Wrong-way collisions are rare but deadly, according to national statistics
Wrong-way collisions nationwide have killed about 360 people each year, on average, in recent years.
Early Monday, a wrong-way crash on Interstate 495 in Middleborough killed the driver, a 31-year-old woman from Fall River, and four students from Worcester-area colleges.
Such crashes have been relatively rare — wrong-way collisions accounted for just 3 percent of crashes on high-speed divided highways in recent years — but are much more likely to result in fatal and serious injuries than other types of crashes, according to studies in recent years by the National Highway Traffic Safety Administration and the National Transportation Safety Board.
Studies have estimated the fatality rate for wrong-way crashes is between 12 and 27 times higher than it is for other types of accidents.
Wrong-way crashes have claimed other lives on New England highways in recent months.
■ Earlier this month, five teens from Vermont were killed in a wrong-way crash on Interstate 89 in Williston, Vt.
■ In August, a 28-year-old Rutland man died when he drove the wrong way on the Massachusetts Turnpike in Southborough.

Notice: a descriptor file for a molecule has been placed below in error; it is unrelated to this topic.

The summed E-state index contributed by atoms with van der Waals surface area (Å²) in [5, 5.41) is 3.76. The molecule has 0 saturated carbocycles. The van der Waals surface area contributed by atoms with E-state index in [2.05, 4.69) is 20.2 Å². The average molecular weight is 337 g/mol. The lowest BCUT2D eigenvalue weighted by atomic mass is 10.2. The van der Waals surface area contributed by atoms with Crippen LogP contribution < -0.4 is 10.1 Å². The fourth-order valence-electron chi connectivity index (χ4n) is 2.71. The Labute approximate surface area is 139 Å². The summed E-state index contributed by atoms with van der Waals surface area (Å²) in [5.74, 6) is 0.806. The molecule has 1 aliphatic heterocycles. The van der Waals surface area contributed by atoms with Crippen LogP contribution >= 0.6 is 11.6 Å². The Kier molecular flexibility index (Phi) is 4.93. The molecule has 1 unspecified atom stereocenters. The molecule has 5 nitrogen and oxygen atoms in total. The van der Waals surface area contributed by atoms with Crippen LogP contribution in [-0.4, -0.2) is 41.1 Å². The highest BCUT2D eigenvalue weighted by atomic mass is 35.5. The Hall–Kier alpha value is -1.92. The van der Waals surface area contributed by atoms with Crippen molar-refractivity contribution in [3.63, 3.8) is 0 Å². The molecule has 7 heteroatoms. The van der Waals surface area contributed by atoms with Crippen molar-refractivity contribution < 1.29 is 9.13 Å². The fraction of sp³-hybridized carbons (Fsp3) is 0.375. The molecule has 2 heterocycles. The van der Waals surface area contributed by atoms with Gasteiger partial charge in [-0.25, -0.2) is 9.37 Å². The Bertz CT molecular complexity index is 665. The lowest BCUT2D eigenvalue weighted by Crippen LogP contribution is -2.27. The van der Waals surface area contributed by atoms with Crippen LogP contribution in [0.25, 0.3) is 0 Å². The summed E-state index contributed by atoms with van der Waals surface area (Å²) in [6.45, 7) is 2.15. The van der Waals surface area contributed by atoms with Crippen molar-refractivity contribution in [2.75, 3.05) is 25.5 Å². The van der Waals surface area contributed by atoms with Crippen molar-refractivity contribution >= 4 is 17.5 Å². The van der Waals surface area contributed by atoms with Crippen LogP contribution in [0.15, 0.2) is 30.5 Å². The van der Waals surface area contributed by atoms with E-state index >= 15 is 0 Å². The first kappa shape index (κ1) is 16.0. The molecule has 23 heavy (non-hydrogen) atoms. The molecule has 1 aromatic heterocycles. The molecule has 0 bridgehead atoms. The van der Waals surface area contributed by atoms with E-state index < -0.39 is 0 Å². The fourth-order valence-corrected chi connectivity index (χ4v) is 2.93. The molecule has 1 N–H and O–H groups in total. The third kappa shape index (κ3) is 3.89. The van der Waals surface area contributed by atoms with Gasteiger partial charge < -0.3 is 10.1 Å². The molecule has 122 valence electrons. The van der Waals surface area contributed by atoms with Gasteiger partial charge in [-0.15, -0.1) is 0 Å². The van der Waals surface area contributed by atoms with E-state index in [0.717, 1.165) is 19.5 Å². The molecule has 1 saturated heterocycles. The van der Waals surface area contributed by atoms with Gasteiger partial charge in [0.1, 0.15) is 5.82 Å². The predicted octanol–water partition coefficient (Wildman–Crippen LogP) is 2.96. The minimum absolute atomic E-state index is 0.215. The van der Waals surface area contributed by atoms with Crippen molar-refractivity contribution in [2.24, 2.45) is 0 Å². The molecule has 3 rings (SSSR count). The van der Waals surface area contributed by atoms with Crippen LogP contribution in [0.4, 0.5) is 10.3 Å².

■ In July, a wrong-way driver collided with another car on Interstate 495 in Mansfield killing the motorists in both vehicles.
■ And in May, a wrong-way crash killed a Bedford man and an off-duty Rhode Island police officer on Interstate 95 in East Greenwich, R.I., according to the Lowell Sun.
National statistics show wrong-way collisions are most likely to happen between midnight and 3 a.m. A majority occurred on weekends.
Drivers most often wind up headed in the wrong direction when they mistakenly enter an exit ramp, instead of an entrance ramp, research shows.
Drivers in wrong-way crashes are more likely to not be properly licensed to drive than drivers in other types of crashes, the national study said. Alcohol was more than twice as likely to be a factor in fatal wrong-way crashes than in other deadly crashes.